Backers of Orlando's performing-arts center now plan to build it in phases, breaking ground on the largest and smallest of the three planned halls in March and delaying construction of the midsize concert hall until the economy improves.
Plans are for the first phase of the Dr. P. Phillips Orlando Performing Arts Center — expected to cost $260 million to $330 million, depending on how much is built — to be done in late 2013.
"It's an unprecedented achievement in these economic times to still be able to break ground on this project," said Orlando Mayor Buddy Dyer. "I think moving forward will also create additional philanthropic momentum to build another stage."
As a result of the change,the Walt Disney Co. has asked that its name not be put on the 1,700-seat concert hall, as it originally planned, but on the 2,800-seat, Broadway-style theater. The company gave $12.5 million toward the effort.
Although about $160 million in city funding and $86 million in private funding are in place, the project has been stalled by the dive in Orange County's tourist-development-tax collections. Though work has forged ahead on the Amway Center, to be home next fall to the Orlando Magic, the downtown site for the arts center, across Orange Avenue from Orlando City Hall, has remained untouched.
DPAC's backers considered several alternate plans, from putting aside the 30-year-old drive for an arts center altogether — an idea that was summarily dismissed — to staging the project in various ways.
DPAC president Kathy Ramsberger said the best plan is to build the 2,700- and 300-seat theaters first — largely because that's what DPAC can afford to do now. The 1,700-seat concert hall, planned to house symphony orchestras, opera and dance, is a much more complicated and expensive design than the larger theater. Also, the larger hall is expected to produce revenue more quickly than the other halls.
Depending on how rapidly money is raised, the first phase of the project may include all of the exterior shell, or building envelope, so that the center will look like what design architect Barton Myers planned. Or it may be limited only to the part of the envelope that surrounds those two halls.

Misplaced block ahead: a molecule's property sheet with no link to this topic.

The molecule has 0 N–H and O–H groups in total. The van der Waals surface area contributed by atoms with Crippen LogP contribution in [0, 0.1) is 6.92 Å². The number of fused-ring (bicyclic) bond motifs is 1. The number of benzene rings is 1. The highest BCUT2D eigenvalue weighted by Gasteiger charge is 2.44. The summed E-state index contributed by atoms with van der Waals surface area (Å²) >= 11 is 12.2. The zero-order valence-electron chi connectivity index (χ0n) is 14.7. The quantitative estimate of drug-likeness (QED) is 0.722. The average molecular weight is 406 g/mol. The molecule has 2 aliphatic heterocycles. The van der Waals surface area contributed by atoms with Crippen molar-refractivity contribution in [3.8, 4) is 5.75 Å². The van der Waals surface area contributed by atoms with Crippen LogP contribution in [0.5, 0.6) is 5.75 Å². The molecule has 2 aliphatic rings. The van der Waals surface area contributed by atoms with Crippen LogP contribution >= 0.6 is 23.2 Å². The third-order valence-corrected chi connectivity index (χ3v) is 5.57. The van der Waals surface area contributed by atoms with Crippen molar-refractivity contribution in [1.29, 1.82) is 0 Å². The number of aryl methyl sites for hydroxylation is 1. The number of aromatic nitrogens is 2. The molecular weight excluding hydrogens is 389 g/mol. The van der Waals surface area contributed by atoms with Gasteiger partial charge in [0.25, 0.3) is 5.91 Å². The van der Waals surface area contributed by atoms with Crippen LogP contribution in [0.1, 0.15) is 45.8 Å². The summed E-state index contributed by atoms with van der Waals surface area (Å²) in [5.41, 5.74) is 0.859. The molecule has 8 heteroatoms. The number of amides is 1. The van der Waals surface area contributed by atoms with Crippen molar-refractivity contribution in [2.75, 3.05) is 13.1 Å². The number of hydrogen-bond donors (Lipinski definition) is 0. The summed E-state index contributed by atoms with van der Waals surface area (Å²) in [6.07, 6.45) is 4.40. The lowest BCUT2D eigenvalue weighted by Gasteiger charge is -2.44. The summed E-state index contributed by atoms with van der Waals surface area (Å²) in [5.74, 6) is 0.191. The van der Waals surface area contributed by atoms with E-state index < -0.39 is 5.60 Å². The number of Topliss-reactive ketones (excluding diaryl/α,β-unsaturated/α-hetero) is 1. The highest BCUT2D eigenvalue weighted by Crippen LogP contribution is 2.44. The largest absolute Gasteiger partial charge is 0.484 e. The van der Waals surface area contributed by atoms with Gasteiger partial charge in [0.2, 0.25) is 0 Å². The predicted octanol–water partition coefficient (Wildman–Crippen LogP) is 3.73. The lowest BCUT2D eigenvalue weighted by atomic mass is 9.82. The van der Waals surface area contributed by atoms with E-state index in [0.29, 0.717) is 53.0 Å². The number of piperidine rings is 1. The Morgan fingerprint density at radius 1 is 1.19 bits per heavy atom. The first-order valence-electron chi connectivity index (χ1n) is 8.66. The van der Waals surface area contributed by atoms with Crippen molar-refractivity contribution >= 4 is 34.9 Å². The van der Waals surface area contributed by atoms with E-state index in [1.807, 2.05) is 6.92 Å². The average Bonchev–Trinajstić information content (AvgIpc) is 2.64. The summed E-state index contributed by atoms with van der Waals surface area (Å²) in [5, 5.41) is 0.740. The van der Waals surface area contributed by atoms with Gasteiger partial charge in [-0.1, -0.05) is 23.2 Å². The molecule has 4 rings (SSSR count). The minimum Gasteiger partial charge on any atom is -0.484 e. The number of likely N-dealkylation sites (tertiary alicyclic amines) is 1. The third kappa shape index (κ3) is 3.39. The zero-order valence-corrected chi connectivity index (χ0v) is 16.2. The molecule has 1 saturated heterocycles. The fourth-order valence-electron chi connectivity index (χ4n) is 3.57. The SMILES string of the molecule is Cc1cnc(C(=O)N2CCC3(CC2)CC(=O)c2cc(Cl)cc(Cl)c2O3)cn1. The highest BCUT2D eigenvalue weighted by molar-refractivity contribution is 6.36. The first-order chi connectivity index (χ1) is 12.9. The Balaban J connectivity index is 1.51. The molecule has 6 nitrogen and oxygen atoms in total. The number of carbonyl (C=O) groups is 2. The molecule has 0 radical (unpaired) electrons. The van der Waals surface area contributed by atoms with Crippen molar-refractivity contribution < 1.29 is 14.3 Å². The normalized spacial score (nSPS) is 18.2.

"The more we raise over the next couple of years, the more we can build," Ramsberger said
Consultants put the price tag for the entire arts-center project at $383 million — somewhat less than the city's $425 million estimate, which includes city-contributed land, infrastructure and the cost of moving Fire Station 1 from the site of the center.
The center's eventual tenants are making the best of the situation.
The Orlando Philharmonic is "completely and 100 percent supportive" of DPAC's leadership and its effort, executive director David Schillhammer said.
Susan Carey, the Festival of Orchestras' executive director, said it's important for the project to move forward — but crucial that both large halls eventually be built. "Let's not stop," she said. "Let's keep going."
The Florida Theatrical Association, which presents Broadway touring shows, would benefit from the 2,800-seat theater being built first. But president Ron Legler said he doesn't "want to see one arts group win out over another."
"The problem with one hall is that it's limiting to all the organizations," he said.
"We need to get the shovels into the dirt so that people will know it can happen. Who cares if it takes five years or six years? We've waited 30."
Elizabeth Maupin can be reached at email@example.com or 407-420-5426. Read her Attention Must Be Paid blog at OrlandoSentinel.com/Attention and her Arts & Letters blog at OrlandoSentinel.com/ArtsandLetters.